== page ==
News and Events

Thomas Gupta

Director of National Drug Control Policy Visits MDTA

Dr. Rahul Gupta, Director of the White House Office of National Drug Control Policy (ONDCP), contacted the UMN to visit with students and faculty while he was in Minneapolis last week.  As director of the ONDCP, Dr. Gupta is responsible for coordinating the National Drug Control Strategy which includes a budget of over $40 billion and 19 different federal agencies.  Dr. Gupta is the first researcher and medical doctor to lead the ONDCP.
The current strategy created by Dr. Gupta and his team focuses largely on the ongoing overdose epidemic and will try to address both "untreated addiction and drug trafficking profits". The plan also embraces harm reduction strategies more than any previous regime, stating that the current strategy will be "based on the best science, evidence, and data available, and strives to usher in a new era of drug policy centered on individuals and communities."  

Gupta CMRR

During his visit Dr. Gupta went on a tour of CMRR led by CMRR director Dr. Kamil Ugurbil with community leaders engaged in addiction and recovery in Minnesota.  He also met with a group of students and researchers in the MDTA at different stages of their careers from undergraduate researcher to graduate student to residents and postdocs to early stage faculty.  Finally, he held a question and answer session with members of the MDTA over lunch to discuss current efforts to create new effective treatments and better strategies to implement harm reduction and recovery support services to all communities.

2022 MDTA and Center Pilot Program Awardees

Drs. Vulchanova, Stone, and Lee

Drs. Vulchanova, Stone and Lee will investigate comorbidity of alcohol use disorder and chronic pain.  Specifically, the group will examine changes in pain perception in response to chronic alcohol exposure. Their working hypotheses are: “a) alcohol exposure will increase the severity and duration of pain, and b) extensive overlap will be observed between alcohol withdrawal-driven and pain-driven neural activation patterns.”  This study will also partner with the Center for Neural Circuits in Addiction’s Structural Circuits Core for traditional and CLARITY-based imaging to characterize neural circuits activated by both alcohol withdrawal and chronic pain.

Dr. Spencer

Dr. Spencer’s team will be investigating changes in neural activity during withdrawal and relapse behavior following prolonged cannabis use.  Thegroup will look at c-Fos expression in rats following cannabinoid use and during withdrawal, as well as expression associated with cue-reactivity in the context of relapse-like behavior.  They will be partnering with theCenter for Neural Circuits in Addiction’s Structural Circuits Core for technical assistance in tissue clearing and advanced cleared tissue light-sheet microscopy.  As more states (including Minnesota) begin to legalize different forms of cannabis use, studies examining aspects of cannabis use disorder are becoming increasingly important.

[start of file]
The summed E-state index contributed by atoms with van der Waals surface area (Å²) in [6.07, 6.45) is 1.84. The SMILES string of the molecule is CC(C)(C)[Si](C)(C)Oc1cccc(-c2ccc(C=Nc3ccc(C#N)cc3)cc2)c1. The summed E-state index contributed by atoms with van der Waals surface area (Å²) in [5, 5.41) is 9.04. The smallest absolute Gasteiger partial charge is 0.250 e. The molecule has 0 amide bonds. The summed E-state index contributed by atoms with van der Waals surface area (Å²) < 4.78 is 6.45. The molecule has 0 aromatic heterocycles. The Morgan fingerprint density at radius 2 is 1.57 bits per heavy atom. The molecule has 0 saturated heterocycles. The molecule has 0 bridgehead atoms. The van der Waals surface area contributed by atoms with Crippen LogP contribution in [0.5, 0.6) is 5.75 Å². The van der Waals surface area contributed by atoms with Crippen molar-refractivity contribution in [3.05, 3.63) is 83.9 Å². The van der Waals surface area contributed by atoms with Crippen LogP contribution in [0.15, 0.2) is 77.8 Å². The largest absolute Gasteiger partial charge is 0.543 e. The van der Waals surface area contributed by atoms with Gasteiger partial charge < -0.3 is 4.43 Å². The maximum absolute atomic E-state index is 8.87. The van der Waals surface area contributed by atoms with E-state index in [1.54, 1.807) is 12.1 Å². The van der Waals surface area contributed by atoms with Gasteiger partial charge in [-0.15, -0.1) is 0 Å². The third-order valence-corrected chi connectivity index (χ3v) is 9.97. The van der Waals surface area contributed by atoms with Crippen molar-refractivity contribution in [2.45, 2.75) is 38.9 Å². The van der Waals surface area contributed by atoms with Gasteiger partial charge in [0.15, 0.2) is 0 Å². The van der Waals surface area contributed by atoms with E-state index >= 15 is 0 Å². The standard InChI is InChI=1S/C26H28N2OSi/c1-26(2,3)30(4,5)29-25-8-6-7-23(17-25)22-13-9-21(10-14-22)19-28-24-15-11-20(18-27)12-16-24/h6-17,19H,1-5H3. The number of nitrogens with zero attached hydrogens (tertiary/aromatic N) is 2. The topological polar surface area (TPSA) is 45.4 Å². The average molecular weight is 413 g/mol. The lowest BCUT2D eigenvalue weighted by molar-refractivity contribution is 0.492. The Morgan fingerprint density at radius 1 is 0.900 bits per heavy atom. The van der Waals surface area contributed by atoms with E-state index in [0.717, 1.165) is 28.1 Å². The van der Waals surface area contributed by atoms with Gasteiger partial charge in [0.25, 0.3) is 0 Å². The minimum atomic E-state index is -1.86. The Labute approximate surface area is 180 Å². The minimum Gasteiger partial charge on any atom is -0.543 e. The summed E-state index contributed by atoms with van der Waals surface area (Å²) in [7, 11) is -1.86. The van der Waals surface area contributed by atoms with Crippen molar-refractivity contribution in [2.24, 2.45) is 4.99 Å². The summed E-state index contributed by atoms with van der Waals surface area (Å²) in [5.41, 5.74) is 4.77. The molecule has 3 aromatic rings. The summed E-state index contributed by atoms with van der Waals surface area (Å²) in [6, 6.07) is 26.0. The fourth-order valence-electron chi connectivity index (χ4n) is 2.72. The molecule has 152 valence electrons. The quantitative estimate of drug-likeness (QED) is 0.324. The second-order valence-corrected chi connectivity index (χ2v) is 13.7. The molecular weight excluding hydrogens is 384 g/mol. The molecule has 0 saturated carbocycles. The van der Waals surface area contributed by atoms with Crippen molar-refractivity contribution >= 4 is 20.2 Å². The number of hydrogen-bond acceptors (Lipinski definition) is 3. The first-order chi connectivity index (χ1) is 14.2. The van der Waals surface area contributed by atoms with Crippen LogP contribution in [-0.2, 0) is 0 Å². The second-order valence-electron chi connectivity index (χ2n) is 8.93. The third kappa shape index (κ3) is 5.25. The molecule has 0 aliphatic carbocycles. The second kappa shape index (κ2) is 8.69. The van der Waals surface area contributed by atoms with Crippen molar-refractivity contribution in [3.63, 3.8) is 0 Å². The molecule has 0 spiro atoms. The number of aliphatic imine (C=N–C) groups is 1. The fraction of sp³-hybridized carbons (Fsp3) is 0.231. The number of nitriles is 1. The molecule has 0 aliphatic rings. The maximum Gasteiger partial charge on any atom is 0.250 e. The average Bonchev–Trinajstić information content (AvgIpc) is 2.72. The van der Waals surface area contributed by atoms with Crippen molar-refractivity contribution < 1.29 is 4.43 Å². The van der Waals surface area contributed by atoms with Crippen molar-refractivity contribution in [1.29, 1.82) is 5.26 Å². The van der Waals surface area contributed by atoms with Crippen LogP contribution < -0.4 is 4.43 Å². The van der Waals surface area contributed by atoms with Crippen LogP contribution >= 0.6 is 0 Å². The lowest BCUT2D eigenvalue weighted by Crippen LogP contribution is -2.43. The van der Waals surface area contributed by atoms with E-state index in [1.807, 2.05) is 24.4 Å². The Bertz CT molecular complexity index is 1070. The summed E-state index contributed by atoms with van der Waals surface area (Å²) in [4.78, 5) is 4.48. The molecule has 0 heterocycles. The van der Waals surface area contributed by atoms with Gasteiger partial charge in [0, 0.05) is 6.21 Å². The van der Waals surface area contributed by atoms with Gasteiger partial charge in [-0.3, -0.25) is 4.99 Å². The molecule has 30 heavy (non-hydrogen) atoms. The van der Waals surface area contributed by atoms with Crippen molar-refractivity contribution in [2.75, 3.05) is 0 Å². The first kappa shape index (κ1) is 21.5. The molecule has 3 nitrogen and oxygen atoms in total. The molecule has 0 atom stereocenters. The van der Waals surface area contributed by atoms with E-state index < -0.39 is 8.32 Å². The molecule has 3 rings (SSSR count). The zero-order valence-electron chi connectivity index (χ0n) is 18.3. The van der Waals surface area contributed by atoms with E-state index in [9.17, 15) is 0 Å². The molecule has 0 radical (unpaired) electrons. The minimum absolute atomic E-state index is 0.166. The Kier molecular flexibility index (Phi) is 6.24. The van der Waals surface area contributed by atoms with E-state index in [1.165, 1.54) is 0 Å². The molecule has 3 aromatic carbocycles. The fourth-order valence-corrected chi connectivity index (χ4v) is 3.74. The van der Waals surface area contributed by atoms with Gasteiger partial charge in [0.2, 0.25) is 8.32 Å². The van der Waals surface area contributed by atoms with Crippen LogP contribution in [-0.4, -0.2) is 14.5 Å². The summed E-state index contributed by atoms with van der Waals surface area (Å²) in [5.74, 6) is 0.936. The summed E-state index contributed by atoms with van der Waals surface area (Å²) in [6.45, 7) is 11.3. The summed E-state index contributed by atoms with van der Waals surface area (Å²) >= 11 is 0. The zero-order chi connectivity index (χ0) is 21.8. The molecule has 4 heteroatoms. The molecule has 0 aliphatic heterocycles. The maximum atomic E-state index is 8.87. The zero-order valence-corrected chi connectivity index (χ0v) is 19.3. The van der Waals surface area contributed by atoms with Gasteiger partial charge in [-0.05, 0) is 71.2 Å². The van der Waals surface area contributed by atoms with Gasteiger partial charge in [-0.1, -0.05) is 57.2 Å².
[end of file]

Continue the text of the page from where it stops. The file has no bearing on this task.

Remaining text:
2021 MDTA and Center Pilot Program Awardees

Drs. Cvetanovic and Mermelstein: “Cocaine Actions on the Cerebellum Influence Drug Reward”

Drs. Cvetanovic and Mermelstein will investigate how cocaine actions on the cerebellum influence drug reward:  Drs. Cvetanovic and Mermelstein write: recent “studies suggest that cocaine promotes activation of the neurons in deep cerebellar nuclei that in turn modulate the reward circuitry within the brain. However, the identity of the neuronal cell types comprising the cerebellum-VTA circuit and whether cerebellar activation is required for the rewarding effects of cocaine remain unknown. This proposal seeks to answer these questions.”

Drs. Groman and Zimmermann: “Neurodevelopmental circuits underlying decision-making and addiction susceptibility”

Drs. Groman and Zimmermann will investigate the circuit development that occurs during adolescence and impacts: “Adolescence is a critical developmental stage in which the brain undergoes a profound reorganization, including the formation and stabilization of neural circuits that are involved in decision making and addiction. We have recently demonstrated that value-based decision-making improves across adolescent development in the rat and is related to the reinforcement-learning mechanism that predicts drug use in adulthood. We hypothesize that these decision-making improvements are due to age-related changes in the amygdala-OFC circuit and, specifically, that measures of amygdala-OFC connectivity during adolescent development could serve as a noninvasive biomarker of addiction susceptibility in humans. This proposal will test these hypotheses by combining sophisticated decision-making assessments with in vivo MR neuroimaging, drug self-administration, optogenetic approaches, and ex vivo tractography across adolescent development in the rat.”

Drs. Redish and Saunders: “Novel use of dual-channel fiber photometry for simultaneous measurement of norepinephrine and dopamine in rat medial prefrontal cortex”

Drs. Redish and Saunders will develop dual-channel fiber photometry for simultaneous measurement of norepinephrine and dopamine in rat medial prefrontal cortex.  Drs. Redish and Saunders write: “Addiction is characterized as a breakdown of decision-making processes. A central brain area in decision making is the medial prefrontal cortex (mPFC). An often-underappreciated component of mPFC processing is the role of dopamine (DA) and norepinephrine (NE) as neuromodulators. Careful study of the dynamics of these modulators has historically been difficult, but new advances in imaging techniques and fluorescent biosensors have begun to open the door.  The goal of this project is to develop the capability of dual-channel fiber photometry capable of measuring DA and NE levels simultaneously yet separably from behaving rats."